Student loans

Increase in student loan forgiveness scams expected

Knoxville, Tenn. (WATE) — At the end of August, the federal student loan payment break is about to expire. Shortly after the start of the pandemic two years ago, loan repayments were suspended.

In Tennessee, graduates know all about student loans. More than 50% of Tennessee graduates in the class of 2020 took out student loans to pay for their education, with an average debt of nearly $27,000. This has led many to try to take advantage of those trying to get out of debt.

WATE’s Don Dare recently received an unsolicited call on his office phone in Greystone.

“Hello, this is a message from the Student Loan Forgiveness Center of Tennessee. As you may know, the forbearance period ends as soon as payments can begin to resume,” the voice said over the phone.

Dare used the GI Bill to cover the cost of his degree at the University of Georgia. Therefore, receiving a call from the Student Loan Forgiveness Center of Tennessee was surprising.

“The reason we are calling you is that your student loan is eligible for a forgiveness program. We need your authorization to complete the process. Please call our office located in Tennessee at 423…BIP,” continued the call.

Dare took the recording to Tony Binkley at the Greater East Tennessee Better Business Bureau. He called this local number 423, supposedly located in Tennessee.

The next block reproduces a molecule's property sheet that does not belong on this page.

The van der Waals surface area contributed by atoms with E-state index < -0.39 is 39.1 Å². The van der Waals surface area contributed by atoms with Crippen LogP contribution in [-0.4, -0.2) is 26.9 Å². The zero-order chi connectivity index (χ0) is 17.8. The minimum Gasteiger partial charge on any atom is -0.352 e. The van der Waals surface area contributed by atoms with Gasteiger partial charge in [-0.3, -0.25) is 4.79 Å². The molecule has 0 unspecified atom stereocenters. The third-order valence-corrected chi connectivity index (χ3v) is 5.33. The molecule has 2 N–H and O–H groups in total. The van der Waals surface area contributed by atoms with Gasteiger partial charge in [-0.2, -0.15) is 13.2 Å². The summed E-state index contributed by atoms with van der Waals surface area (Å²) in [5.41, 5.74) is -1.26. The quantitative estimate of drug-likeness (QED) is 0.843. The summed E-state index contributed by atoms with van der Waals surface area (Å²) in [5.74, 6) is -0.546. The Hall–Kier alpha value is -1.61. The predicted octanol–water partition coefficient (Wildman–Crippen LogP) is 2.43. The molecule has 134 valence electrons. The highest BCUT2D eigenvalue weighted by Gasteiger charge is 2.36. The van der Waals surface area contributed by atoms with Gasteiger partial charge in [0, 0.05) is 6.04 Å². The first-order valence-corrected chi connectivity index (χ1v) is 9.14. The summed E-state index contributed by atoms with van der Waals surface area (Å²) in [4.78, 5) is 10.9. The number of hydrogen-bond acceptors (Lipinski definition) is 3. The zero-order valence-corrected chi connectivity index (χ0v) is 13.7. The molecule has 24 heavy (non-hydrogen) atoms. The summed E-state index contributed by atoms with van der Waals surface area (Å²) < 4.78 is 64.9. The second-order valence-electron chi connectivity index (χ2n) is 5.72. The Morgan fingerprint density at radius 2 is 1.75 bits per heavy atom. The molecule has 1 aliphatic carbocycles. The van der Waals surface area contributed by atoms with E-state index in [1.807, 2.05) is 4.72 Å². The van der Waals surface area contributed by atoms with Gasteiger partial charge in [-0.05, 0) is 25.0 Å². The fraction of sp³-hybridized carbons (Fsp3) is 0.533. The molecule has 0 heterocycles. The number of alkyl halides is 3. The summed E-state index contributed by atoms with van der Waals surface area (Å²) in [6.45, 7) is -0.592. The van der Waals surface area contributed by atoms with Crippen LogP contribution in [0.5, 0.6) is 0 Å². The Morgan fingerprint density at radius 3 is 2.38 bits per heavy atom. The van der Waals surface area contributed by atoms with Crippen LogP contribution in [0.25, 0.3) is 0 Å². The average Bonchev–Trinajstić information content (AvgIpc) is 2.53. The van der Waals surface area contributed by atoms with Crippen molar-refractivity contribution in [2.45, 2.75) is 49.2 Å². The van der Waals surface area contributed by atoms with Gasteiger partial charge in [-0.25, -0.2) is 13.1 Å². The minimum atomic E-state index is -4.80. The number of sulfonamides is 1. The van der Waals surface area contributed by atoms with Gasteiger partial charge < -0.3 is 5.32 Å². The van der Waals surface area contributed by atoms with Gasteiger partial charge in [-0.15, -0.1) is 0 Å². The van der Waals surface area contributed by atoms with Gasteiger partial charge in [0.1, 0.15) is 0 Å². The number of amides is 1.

“One of the questions I asked during our conversation was, are you located in Tennessee? They said, no, we’re in Irvine, California. It’s a real company with a real address. However, their website is very suspicious. It’s very, very simple. It’s hard to get someone on the phone. There were just a lot of red flags for me,” Binkley said.

“If you had a student loan, would you work through this company? Dare asked.

“Absolutely not. At some point they’re going to ask you for money. That’s how they stay in business, that’s how they survive. They’re going to ask you for money at some point “You can go directly to your lender, your student loan provider, or you can check the student aid resources on the government website for more information. You can get this information for free,” replied Binkley.

The main thing here is to be careful with a call like this.

“When someone contacts you out of the blue, it’s a number for the money. They’re just calling whoever they can. Hopefully they’ll get a shot, someone who actually has a student loan – someone younger than you or me — hoping he can take advantage of the knowledge he doesn’t have,” Binkley said.

There are legitimate student loan forgiveness programs that won’t cost you a dime. For example, the US Department of Education offers legitimate student loan forgiveness programs, as well as ways to reduce your student loan repayments. The best thing is that they are free to apply through your official loan agent.

Remember this though, if you receive a debt relief offer that sounds “too good to be true”, it probably is.

A few weeks ago, President Biden said another extension of the student loan payment suspension, which is due to expire at the end of August, is on the table and a decision is expected soon. This is one of the reasons you can get a call no matter how long you’ve been in school.